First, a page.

News Flash

Flying Low

In the past, when air travel was considered a luxurious mode of transportation, high ticket prices were the norm, and passengers wanted to indulge in all the flight amenities. But over time, a different attitude emerged, and today, it's the driving force behind the immense success of the discount carriers: Business travelers like the basic comforts, but they want to reach their destinations inexpensively--without compromising safety.

It's not surprising, then, that the future holds promise for low-fare airlines, despite negative publicity surrounding last year's ValuJet disaster. "We've started to see the low-fare airlines flourish in the last two to three years," says Terry Trippler, editor and publisher of the book The Buyer's Guide to the Low-Fare Airlines. "For the first time, we're seeing corporate travelers take a serious look at low-fare airlines."

Discount airlines such as Frontier, Reno Air, Southwest, Vanguard and Western Pacific are growing rapidly and constantly expanding their territories. ValuJet, for one, adds about two destinations every month to its network, and according to Trippler, nearly every airport in the country wants Southwest at its gates.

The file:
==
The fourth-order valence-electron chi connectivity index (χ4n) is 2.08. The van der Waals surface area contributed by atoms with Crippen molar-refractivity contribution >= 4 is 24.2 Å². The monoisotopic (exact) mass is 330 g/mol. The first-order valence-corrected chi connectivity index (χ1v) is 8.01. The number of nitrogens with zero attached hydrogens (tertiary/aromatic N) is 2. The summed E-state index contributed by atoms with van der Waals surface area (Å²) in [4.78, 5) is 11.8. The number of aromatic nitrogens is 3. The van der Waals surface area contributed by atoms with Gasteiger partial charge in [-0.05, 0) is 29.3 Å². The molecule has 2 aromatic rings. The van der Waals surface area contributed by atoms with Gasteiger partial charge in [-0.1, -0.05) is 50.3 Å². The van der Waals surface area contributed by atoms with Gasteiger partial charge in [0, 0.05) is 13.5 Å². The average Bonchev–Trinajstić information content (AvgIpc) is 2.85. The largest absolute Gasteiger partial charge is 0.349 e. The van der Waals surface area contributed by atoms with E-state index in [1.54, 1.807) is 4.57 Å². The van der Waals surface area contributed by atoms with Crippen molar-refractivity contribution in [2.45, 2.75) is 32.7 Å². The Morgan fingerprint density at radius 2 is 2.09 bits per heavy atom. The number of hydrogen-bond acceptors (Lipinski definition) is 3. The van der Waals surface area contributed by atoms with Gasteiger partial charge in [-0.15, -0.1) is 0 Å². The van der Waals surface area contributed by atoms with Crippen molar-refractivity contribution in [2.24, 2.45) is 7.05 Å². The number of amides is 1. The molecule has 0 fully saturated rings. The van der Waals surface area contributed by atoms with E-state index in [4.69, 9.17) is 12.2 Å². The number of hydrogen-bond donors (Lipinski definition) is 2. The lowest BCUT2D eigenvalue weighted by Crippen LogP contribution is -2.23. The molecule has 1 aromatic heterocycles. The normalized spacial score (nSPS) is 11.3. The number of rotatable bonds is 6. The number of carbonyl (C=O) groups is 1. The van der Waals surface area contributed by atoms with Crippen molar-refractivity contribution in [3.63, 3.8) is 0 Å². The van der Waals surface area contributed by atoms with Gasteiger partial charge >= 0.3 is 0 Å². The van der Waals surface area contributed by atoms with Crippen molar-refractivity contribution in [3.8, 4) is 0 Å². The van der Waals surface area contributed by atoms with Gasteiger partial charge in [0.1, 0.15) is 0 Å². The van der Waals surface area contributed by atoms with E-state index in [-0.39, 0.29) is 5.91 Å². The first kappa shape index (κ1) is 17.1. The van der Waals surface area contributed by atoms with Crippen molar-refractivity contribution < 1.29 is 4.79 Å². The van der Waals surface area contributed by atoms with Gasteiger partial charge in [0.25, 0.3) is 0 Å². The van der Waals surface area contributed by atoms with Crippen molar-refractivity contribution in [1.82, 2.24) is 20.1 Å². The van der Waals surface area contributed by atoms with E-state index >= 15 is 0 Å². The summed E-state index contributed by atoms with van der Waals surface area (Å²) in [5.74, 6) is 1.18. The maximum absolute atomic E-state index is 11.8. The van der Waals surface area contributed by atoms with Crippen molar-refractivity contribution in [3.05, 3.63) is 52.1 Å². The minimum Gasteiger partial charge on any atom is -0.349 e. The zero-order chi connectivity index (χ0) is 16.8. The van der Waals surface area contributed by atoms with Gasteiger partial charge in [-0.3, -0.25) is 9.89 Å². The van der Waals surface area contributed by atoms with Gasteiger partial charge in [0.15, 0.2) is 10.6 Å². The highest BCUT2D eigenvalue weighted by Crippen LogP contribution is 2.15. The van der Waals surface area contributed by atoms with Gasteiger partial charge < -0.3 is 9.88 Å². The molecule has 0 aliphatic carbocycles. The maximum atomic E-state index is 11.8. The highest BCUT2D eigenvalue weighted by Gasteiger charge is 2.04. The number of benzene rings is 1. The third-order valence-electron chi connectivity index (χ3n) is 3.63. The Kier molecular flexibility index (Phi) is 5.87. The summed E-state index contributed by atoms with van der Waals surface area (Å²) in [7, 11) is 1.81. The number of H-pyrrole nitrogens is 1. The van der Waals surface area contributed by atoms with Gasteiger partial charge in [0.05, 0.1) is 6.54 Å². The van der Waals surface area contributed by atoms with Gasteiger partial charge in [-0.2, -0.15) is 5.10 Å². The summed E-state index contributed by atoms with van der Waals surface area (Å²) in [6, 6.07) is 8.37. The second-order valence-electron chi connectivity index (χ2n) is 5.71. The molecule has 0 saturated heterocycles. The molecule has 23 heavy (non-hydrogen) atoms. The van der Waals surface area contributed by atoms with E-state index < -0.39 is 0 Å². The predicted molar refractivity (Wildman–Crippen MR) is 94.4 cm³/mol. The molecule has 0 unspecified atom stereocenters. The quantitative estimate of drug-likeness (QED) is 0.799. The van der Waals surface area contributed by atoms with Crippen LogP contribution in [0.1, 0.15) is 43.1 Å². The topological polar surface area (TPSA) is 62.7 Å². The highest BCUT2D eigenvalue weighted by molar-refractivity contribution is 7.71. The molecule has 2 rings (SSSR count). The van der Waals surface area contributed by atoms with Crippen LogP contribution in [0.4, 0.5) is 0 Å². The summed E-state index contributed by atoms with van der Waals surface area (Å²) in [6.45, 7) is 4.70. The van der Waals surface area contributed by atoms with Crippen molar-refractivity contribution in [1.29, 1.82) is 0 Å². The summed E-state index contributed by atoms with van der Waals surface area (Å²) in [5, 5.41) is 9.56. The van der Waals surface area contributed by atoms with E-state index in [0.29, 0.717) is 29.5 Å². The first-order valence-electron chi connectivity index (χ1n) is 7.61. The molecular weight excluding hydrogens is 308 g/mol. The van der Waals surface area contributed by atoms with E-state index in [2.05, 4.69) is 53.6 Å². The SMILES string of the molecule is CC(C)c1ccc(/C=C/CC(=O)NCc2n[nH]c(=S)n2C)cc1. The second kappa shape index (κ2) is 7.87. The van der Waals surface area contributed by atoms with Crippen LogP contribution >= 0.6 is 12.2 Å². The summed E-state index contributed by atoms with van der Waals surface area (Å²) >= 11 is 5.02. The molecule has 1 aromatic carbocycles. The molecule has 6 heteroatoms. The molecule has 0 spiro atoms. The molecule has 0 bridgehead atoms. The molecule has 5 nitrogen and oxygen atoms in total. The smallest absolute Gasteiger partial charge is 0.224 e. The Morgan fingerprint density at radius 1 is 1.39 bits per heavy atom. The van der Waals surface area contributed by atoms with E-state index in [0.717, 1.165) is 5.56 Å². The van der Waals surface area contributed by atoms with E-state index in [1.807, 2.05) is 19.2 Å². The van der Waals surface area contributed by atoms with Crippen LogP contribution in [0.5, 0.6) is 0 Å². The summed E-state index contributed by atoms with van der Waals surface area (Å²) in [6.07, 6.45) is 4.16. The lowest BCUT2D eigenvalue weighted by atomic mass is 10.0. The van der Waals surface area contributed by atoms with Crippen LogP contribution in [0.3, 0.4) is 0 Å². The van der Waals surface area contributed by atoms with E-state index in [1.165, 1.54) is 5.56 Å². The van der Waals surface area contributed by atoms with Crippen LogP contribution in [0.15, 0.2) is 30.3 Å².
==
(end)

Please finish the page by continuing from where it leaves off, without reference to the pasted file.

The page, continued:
Innovations also keep the low-fare carriers ahead of the pack. Industry leader Southwest turns 737s around in 20 minutes at the gate and was the first to introduce online booking. These airlines were also the first to offer first-come, first-served seating, and they regularly offer special deals, such as Southwest's "Friends Fly Free" promotions.

The future of low-fare airlines seems to be secure. Says Trippler, "I predict low-fare airlines will dominate the domestic travel market in the future."

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This article was originally published in the August 1997 print edition of Entrepreneur with the headline: News Flash.

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